Arlington High School grads heading back to school Saturday
Arlington High School has been closed for 33 years, but it still lives on in the hearts of thousands of alumni who graced its hallways.
This weekend in Arlington Heights, Cardinals spirit will be on display again for an all-class reunion taking the form of a high school homecoming. Organized by Northwest Suburban High School District 214, the event is scheduled from 10 a.m. to 3 p.m. Saturday at the former Arlington High School building, now Christian Liberty Academy, at 502 Euclid Ave.
Arlington, which opened in 1922, was the first District 214 school. It closed in 1984 amid declining enrollment across the district.
Just like Arlington's famous homecomings of yesteryear, attendees will be able to apply red "war paint" on their faces, put on white mums with the letter "A" made from pipe cleaners glued on top, and decorate a large chicken wire "A" with tissue paper (reminiscent of old parade floats).
From 1 to 3 p.m., an alumni band -- The Cardinals -- will play music from the 1960s until 1984. The band also will perform at a separate event at 7:30 p.m. Friday at the Arlington Ale House, on the third floor at 111 W. Campbell St.
Memorabilia will be on display, including yearbooks, and Arlington T-shirts and mugs will be on sale.
There will be free chocolate chip cookies -- using the original recipe from Arlington's cafeteria -- baked by Elk Grove High School culinary students. Additional refreshments will be available for purchase.
And alumni will be able to walk through a few classrooms "more nostalgic in nature" that haven't been completely remodeled by Christian Liberty Academy, said Erin Brooks, assistant director of community engagement and outreach for District 214.
"When I have brought alumni in there, they've commented on how they love being back because it's enough of Arlington still," Brooks said. "They feel they're stepping back into those memories and that old time.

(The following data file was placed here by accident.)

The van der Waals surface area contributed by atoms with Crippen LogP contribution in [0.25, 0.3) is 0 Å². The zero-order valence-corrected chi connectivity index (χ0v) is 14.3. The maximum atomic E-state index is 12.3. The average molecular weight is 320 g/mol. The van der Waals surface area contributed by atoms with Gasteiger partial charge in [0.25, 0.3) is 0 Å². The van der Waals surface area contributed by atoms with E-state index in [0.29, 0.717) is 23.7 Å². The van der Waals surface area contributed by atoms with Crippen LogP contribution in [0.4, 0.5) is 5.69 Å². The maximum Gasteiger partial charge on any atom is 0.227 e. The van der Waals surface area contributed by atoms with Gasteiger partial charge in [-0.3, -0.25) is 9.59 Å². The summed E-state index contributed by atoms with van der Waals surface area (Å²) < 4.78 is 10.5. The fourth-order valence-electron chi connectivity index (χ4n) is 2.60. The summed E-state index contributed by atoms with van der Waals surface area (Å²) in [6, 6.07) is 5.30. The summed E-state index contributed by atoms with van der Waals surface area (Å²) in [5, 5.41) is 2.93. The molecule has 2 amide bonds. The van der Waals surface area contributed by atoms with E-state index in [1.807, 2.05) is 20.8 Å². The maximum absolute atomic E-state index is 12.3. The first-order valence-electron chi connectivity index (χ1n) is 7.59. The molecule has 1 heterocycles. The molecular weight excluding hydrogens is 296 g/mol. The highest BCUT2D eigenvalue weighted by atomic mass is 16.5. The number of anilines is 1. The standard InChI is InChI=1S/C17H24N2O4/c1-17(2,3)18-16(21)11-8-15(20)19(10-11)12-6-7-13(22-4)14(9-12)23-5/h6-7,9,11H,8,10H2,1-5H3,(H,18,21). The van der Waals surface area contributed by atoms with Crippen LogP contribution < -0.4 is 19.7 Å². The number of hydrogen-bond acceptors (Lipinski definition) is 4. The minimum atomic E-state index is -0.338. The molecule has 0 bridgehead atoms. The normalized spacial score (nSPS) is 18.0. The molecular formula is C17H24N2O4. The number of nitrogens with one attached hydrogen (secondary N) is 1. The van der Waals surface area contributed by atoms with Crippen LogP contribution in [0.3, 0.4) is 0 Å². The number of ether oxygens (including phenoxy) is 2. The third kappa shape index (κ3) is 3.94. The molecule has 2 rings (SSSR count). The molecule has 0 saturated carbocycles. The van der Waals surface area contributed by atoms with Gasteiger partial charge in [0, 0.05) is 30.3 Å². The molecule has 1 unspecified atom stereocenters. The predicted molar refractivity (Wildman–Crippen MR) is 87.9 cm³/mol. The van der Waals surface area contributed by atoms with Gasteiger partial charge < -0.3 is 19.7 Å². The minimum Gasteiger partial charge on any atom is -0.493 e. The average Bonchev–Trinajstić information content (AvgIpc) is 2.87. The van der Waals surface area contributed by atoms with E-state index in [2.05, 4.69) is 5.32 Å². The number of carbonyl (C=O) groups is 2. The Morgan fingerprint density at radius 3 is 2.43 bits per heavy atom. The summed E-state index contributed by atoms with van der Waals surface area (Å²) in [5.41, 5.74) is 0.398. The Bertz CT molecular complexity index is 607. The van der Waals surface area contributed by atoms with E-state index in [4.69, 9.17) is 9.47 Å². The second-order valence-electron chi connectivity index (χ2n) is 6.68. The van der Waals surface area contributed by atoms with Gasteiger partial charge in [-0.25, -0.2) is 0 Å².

"The Arlington spirit is still alive and well in Arlington Heights. The building still captures that and so many elements people remember."
Arlington alumni have been asking for such an event, Brooks said, since the District 214 centennial kickoff celebration at the old school three years ago. Last year, the district held a similar reunion at the former Forest View High School, which in 1986 became the second Arlington Heights school closed by the district.
"People have this affinity for their school," Brooks said. "They like to come back -- in particular Arlington and Forest View since those buildings closed."
Also Saturday, Arlington's old Grace Gym will host a basketball scrimmage featuring some 30 boys and girls from current teams in District 214, including Hersey and Prospect. They'll be wearing red and white jerseys that say "Arlington."
"These are students who may in fact currently be living in what would have been Arlington attendance boundaries," said Kip North, a member of the last graduating Arlington class and currently the athletic director for boys at Buffalo Grove High School.
At 10 a.m. Saturday, an awards ceremony honoring alumni involved in service to the "community, state, nation and humanity" will be held in the school theater. The list of honorees includes some 50 graduates, including military veterans, teachers, librarians, police officers, firefighters, paramedics, nurses and doctors.
Jim Ewart, a member of the Class of 1964, is organizing the presentation of these first Arlington Awards. He recalls the value of community service being a big part of his high school experience.
"I knew what meant the most to me about Arlington was the way I was educated," Ewart said. "I was taught the value of things in life."
The school's last principal, John Rowe, remembers the last year as being difficult for students, teachers and staff. But the school adopted the motto "Class to the last" and held events like picnics and ice cream socials to keep spirits up.
"We were a classy organization to the very last day," said Rowe, who retired and moved to Arkansas upon the school's closure. "We celebrated the existence of Arlington High School, not the closing."
More than 400 alumni have already registered for the reunion, which is free. Families are welcome. To register, visit d214.org/alumni/#homecoming.